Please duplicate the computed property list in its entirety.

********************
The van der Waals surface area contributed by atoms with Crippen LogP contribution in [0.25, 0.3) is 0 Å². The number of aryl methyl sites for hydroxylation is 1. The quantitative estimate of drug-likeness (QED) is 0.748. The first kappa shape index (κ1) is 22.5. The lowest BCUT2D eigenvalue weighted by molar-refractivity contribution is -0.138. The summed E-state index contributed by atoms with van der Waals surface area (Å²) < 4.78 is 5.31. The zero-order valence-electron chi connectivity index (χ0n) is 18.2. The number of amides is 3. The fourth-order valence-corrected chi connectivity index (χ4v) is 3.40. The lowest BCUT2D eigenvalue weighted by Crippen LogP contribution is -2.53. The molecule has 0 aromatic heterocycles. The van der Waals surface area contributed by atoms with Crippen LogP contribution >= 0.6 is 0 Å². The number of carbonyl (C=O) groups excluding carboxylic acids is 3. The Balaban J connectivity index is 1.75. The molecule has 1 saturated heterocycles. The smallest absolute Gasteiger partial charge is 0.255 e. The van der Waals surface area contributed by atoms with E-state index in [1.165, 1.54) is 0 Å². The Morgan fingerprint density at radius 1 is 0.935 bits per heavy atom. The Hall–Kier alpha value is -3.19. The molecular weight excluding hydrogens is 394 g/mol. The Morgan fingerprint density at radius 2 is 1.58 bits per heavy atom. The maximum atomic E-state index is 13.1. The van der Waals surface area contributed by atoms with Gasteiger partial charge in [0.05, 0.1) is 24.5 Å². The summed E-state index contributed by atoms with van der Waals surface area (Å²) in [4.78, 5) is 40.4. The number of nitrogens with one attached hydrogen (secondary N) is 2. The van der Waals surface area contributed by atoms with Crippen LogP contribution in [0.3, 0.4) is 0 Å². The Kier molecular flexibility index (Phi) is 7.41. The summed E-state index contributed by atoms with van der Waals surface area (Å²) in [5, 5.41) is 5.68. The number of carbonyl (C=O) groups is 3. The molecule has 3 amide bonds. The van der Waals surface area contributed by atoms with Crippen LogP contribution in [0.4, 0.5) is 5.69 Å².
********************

The van der Waals surface area contributed by atoms with Crippen LogP contribution in [0.25, 0.3) is 0 Å². The number of aryl methyl sites for hydroxylation is 1. The quantitative estimate of drug-likeness (QED) is 0.748. The first kappa shape index (κ1) is 22.5. The lowest BCUT2D eigenvalue weighted by molar-refractivity contribution is -0.138. The summed E-state index contributed by atoms with van der Waals surface area (Å²) < 4.78 is 5.31. The zero-order valence-electron chi connectivity index (χ0n) is 18.2. The number of amides is 3. The fourth-order valence-corrected chi connectivity index (χ4v) is 3.40. The lowest BCUT2D eigenvalue weighted by Crippen LogP contribution is -2.53. The molecule has 0 aromatic heterocycles. The van der Waals surface area contributed by atoms with Crippen LogP contribution >= 0.6 is 0 Å². The number of carbonyl (C=O) groups excluding carboxylic acids is 3. The Balaban J connectivity index is 1.75. The molecule has 1 saturated heterocycles. The smallest absolute Gasteiger partial charge is 0.255 e. The van der Waals surface area contributed by atoms with E-state index in [1.165, 1.54) is 0 Å². The Morgan fingerprint density at radius 1 is 0.935 bits per heavy atom. The Hall–Kier alpha value is -3.19. The molecular weight excluding hydrogens is 394 g/mol. The Morgan fingerprint density at radius 2 is 1.58 bits per heavy atom. The maximum atomic E-state index is 13.1. The van der Waals surface area contributed by atoms with Gasteiger partial charge in [0.05, 0.1) is 24.5 Å². The summed E-state index contributed by atoms with van der Waals surface area (Å²) in [4.78, 5) is 40.4. The number of nitrogens with one attached hydrogen (secondary N) is 2. The van der Waals surface area contributed by atoms with Crippen LogP contribution in [0.3, 0.4) is 0 Å². The Kier molecular flexibility index (Phi) is 7.41. The summed E-state index contributed by atoms with van der Waals surface area (Å²) in [5, 5.41) is 5.68. The number of carbonyl (C=O) groups is 3. The molecule has 3 amide bonds. The van der Waals surface area contributed by atoms with Crippen LogP contribution in [0.4, 0.5) is 5.69 Å².